APFS: New Apple File System promises more speed, flexibility, reliability

“File systems are absolutely critical and heavily used, and as a result they typically take years to harden. For Apple to write their own, they had to have a good reason,” Robin Harris writes for ZDNet. “That reason is that they wanted a single FS to run on all their devices, ranging from the high-powered Mac Pro to the tiny Apple Watch. That’s good news for developers – iOS encryption, for example, isn’t the same as on macOS.”

“APFS was architected with built-in encryption from the start,” Harris writes. “APFS will become the default file system for all Apple devices next year. Apple will provide an in-place upgrade path: you won’t have to backup and restore yor data.”

Harris writes, “APFS looks to be a solid foundation for the Apple ecosystem for the next 20 years.”

Read more in the full article here.

MacDailyNews Take: APFS has obviously been a years-long project and looks very, very promising.

The feds’ll hate this: Apple’s new APFS file system ‘engineered with encryption as a primary feature’ – June 14, 2016
Buh-bye HFS+, hello APFS (Apple File System) for macOS! – June 14, 2016
Apple can do better than Sun’s ZFS – October 26, 2009
Apple discontinues ZFS project, turns attention to own next-gen file system – October 24, 2009
Apple’s Mac OS X Snow Leopard Server’s ZFS goes MIA – June 9, 2009


  1. This is far more exciting than anything else I read coming out of WWDC. When we think of convergence of apps across Apple’s different OSs, this is absolutely fundamental. The groundwork is also there for eventual convergence of all the different OSs as well. From an ecosystem perspective, this puts Apple well ahead of its competitors.

    1. This would be the first impressive thing Apple has done since Tim Cook has assumed charge. However, I am still skeptical that APFS originated from the trite mind of Cook. He may have fanned the flames, but I doubt he was the spark.

  2. No on convergence if they change the file structure so that I can’t use as many as a dozen separate apps to produce web, with HTML5 motion graphics. Yes, it really does take that many apps if you are producing a fully functioning project.

    I realize there is not really anything out there that says that the individual file system will not be there, but I am very worried about an app based filing system.

    I hope we find out soon on that.

  3. I’m really hoping APFS will still be able to handle plenty of layers of subfolders. In the article, it says Apple is making APFS so it can have a single file system for Macs and iOS device, which sounds rather alarming as it might mean the end of subfolders on the Mac. If APFS can’t handle subfolders, I’ll stick with El Capitan.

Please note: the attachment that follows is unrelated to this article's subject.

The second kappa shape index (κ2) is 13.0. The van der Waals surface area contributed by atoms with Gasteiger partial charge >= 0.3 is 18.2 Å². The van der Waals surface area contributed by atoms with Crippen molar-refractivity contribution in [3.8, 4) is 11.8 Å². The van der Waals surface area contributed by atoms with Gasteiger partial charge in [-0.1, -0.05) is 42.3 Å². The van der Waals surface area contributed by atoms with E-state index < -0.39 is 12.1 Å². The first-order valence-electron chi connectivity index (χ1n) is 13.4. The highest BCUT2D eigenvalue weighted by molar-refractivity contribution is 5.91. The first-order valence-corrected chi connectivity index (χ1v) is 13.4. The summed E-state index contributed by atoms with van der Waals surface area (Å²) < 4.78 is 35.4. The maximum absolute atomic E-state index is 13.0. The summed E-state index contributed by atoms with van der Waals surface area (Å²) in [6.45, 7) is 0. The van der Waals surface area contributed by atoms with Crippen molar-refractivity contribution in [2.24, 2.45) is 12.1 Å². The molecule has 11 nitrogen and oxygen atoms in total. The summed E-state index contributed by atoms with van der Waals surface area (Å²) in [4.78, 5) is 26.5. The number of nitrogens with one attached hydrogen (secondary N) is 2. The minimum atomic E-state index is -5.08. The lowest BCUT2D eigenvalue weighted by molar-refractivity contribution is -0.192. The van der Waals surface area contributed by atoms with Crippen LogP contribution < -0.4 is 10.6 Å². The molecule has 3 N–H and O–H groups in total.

1. You have nothing to worry about.

      The only reason why iOS doesn’t allow subfolders is because it was a decision by Apple not to allow them in order to simplify (dumb down) the interface. The filesystem itself allows it even if there’s no direct user method for creating them (other than hacks/tweaks), and APFS most certainly allows it.

      To be clear, on iOS it’s the Springboard.app that doesn’t directly allow subfolders. The Springboard is what you’re interacting with on the Home screen and is the iOS equivalent of Finder.app on macOS.

      There are other apps for navigating the filesystem on both systems (including 3rd party apps).

      On iOS, there’s also iCloud Drive, which does allow nested subfolders, as so many other 3rd party apps on iOS (although they’re sandboxed).

      If you were to jailbreak your iOS device, you’d see iOS looks a lot like macOS, with lots and lots of nested subfolders to get lost in.

  4. The biggest news of WWDC, a major fundamental improvement that will roll on for years.

    I had read that Apple considered adopting ZFS years ago, but it appears they’ve made their own.

    I’ll forget most of what Apple introduced this year at Bill Graham, except APFS.

    Good for Apple and us.

  5. APFS: New Apple File System promises more speed, flexibility, reliability…

    … And Security.

    1) Immediate file backup.
    2) Two encryption choices.
    3) Ticked off government surveillance maniacs.

    APFS is obviously son-of their ZFS project that failed years back. Hopefully, they’ve got it sorted out this time.

Reader Feedback

This site uses Akismet to reduce spam. Learn how your comment data is processed.